Sleeping less than six hours per night may also increase your risk for diabetes by impairing the way your body responds to insulin. Impaired insulin sensitivity, also known as insulin resistance, occurs when your body cannot use insulin properly, causing your blood sugar levels to rise to unhealthy levels. Insulin resistance is a precursor to type 2 diabetes, as well as a risk factor in many other chronic diseases.
How to Protect Yourself During the ‘Spring-Forward’
There is very little good to be said about switching to daylight savings time. Research points to a long list of adverse outcomes, including increased heart attack risk, increased automobile accidents, lost productivity at work, increased chances of getting sick, and even higher suicide rates. There is also little evidence to suggest that DST reduces energy usage, which was its original intent.
But in addition to the strong recommendation of increasing your sleep to 8-9 hours on a consistent basis, there are some other things you can do to mitigate the effects of the time change—at least until the powers that be decide to get rid of it altogether. University of Alabama Associate Professor Martin Young suggests the following natural strategies to help your body resync after the time change:
- Wake up 30 minutes earlier on Saturday and Sunday, to minimize the impact of getting up earlier on Monday morning
- Go outside in the sunlight in the early morning
- Exercise in the mornings over the weekend, in accordance with your overall level of health and fitness
- Consider setting your clock ahead on Friday evening, allowing an extra day to adjust over the weekend
I generally agree with his suggestions, to which I would add the following:
- Be particularly mindful of using electronic devices in the days prior to the switch-over. Research20 on teens shows that using electronics for four hours during the day can increase your risk of needing more than an hour to fall asleep by nearly 50 percent. Using any device for more than two hours per day increases the likelihood of needing more than an hour to fall asleep by 20 percent. So, if you’ve ever considered “unplugging” for a day or two, the weekend of the DST switch-over is a perfect time to turn everything off, or cut down your use of electronics to a bare minimum so that you can optimize your sleep.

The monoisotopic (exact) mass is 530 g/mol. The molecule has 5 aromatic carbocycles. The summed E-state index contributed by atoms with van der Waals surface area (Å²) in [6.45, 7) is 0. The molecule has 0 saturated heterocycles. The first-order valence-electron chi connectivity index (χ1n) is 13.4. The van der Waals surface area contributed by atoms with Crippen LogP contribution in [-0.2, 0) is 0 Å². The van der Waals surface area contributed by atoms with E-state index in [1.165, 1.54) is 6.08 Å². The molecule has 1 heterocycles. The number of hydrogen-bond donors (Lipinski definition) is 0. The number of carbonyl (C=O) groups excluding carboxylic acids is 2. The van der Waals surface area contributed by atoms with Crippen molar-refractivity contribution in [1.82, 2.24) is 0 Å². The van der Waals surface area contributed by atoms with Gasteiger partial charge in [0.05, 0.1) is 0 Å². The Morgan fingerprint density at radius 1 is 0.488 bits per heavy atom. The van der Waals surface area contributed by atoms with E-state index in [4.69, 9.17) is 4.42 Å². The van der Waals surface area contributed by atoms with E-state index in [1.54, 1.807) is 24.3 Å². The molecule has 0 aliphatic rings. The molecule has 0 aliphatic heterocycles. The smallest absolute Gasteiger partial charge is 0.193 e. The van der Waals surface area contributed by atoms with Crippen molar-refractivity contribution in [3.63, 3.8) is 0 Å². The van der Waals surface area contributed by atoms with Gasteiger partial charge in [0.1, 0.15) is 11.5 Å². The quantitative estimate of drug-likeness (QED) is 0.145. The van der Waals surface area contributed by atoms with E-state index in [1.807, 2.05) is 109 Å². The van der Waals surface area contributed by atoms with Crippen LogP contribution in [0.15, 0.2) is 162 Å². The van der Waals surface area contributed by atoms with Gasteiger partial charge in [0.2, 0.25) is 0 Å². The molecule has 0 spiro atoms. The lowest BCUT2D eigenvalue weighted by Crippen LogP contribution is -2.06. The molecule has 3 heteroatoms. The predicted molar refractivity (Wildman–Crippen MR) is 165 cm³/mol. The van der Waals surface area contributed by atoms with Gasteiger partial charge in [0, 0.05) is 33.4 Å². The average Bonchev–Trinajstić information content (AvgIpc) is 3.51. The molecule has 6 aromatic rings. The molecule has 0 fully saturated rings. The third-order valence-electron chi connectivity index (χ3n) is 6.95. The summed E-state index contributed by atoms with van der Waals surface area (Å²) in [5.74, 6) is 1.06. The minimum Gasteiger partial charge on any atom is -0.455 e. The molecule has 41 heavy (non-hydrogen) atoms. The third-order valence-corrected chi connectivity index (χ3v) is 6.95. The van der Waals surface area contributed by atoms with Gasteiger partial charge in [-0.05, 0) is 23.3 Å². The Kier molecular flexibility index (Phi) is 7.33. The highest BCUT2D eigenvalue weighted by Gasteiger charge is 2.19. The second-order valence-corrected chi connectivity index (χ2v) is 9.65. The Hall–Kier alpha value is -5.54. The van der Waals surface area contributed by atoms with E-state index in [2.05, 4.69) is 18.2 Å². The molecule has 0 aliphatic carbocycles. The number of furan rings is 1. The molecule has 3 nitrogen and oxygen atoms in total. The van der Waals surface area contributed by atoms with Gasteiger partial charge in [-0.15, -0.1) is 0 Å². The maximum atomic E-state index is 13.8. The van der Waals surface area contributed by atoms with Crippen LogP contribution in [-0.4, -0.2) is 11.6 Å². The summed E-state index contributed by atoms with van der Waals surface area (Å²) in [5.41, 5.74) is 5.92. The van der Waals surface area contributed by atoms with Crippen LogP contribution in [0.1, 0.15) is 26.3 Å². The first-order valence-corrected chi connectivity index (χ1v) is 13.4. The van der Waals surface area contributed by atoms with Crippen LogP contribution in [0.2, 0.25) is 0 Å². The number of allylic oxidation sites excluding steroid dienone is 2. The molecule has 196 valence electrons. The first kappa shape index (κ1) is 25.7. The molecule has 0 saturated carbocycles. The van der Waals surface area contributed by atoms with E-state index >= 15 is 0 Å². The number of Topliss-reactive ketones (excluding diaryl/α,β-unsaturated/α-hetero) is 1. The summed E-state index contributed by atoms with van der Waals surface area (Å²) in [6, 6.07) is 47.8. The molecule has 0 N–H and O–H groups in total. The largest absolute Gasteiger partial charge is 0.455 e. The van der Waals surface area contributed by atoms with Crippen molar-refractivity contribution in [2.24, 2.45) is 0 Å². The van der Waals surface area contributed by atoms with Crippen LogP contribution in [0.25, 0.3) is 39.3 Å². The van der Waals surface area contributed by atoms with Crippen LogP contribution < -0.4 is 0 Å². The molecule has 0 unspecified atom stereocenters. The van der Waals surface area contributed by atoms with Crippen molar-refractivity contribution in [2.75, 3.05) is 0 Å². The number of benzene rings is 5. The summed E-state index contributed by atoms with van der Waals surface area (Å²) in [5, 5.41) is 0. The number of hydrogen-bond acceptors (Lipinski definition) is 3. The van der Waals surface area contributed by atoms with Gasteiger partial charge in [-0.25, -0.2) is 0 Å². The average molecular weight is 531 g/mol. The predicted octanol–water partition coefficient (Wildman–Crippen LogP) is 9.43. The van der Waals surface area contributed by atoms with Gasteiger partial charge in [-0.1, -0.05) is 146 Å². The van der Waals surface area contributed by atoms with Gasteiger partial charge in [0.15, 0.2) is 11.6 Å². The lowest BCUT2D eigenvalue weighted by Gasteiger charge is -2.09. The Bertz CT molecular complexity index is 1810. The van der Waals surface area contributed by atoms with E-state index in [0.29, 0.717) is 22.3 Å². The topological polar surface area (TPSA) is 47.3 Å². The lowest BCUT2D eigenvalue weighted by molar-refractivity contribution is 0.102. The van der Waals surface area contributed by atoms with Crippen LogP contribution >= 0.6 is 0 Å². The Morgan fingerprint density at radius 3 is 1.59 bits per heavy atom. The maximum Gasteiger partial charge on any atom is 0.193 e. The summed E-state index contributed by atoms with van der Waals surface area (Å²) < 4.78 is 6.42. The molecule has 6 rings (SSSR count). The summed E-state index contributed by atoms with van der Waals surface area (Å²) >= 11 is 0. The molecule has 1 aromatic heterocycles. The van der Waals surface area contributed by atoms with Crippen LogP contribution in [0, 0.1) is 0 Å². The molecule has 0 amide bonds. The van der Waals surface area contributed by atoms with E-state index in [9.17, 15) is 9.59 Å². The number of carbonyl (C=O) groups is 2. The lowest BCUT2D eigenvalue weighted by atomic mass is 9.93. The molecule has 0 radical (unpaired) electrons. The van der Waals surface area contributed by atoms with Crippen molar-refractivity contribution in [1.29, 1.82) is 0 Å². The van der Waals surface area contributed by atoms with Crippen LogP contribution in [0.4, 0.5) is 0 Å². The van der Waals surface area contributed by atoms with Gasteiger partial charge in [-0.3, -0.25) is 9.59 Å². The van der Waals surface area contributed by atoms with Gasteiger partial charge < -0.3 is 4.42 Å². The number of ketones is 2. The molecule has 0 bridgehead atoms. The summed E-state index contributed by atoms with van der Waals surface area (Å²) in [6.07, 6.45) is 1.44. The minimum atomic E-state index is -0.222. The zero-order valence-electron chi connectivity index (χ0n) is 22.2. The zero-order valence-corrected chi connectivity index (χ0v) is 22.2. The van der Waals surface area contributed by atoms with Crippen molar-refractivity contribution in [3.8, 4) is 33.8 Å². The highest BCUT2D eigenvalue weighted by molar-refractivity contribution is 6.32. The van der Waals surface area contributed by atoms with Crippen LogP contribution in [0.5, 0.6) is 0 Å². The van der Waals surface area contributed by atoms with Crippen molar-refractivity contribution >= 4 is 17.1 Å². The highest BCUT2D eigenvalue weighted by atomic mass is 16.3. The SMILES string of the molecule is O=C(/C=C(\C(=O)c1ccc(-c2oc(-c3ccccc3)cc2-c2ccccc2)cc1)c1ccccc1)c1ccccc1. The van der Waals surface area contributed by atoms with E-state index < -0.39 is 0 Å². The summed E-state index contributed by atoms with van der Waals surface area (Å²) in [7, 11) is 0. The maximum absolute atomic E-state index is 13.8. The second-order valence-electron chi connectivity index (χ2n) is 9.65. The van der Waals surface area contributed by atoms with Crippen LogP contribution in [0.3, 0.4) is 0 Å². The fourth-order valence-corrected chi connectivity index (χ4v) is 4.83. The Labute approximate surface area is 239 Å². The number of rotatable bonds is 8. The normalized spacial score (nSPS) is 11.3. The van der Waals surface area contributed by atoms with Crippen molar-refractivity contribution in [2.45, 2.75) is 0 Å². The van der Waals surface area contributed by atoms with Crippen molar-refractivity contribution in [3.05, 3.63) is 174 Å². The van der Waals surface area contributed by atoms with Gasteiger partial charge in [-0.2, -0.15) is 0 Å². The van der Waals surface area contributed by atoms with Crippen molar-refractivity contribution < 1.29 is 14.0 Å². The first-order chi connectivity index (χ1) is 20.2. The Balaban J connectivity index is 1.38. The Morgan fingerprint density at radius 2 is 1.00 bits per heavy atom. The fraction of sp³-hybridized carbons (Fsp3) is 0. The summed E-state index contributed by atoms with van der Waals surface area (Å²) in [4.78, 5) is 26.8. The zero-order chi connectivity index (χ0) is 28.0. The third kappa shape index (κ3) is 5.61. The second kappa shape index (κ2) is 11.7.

- Pay attention to your diet, making sure you are consuming plenty of fresh, whole foods, preferably organic, and minimal amounts of processed foods and fast foods; keep your sugar consumption very low, especially fructose. I invite you to review our total nutrition plan here.
- Practice good sleep hygiene, including sleeping in complete darkness, checking your bedroom for EMFs, and keeping your bedroom temperature no higher than 70 degrees; for a full report about how to maximize the quality of your sleep, refer to our previous article on sleep.
- Optimize your vitamin D levels.
- Manage your stress with whatever stress-busting techniques work for you.
- Consider supplementing with melatonin if you have trouble sleeping.
- If you have a fitness tracker that tracks sleep, start using it. If you don’t have one, you may want to consider getting one. During daylight savings time, making sure you’re getting enough sleep may be more important than ever. One of the keys to optimizing your sleep is going to bed early enough, because if you have to get up at 6:30am, you’re just not going to get enough sleep if you go to bed after midnight. Chances are you’re getting at least 30 minutes less sleep than you think, as most people do not fall asleep as soon as their head hits the pillow.
Many fitness trackers can now track both daytime body movement and sleep, allowing you to get a better picture of how much sleep you’re actually getting. Newer devices, like Jawbone’s UP3 that should be released sometime this year, can even tell you which activities led to your best sleep and what factors resulted in poor sleep.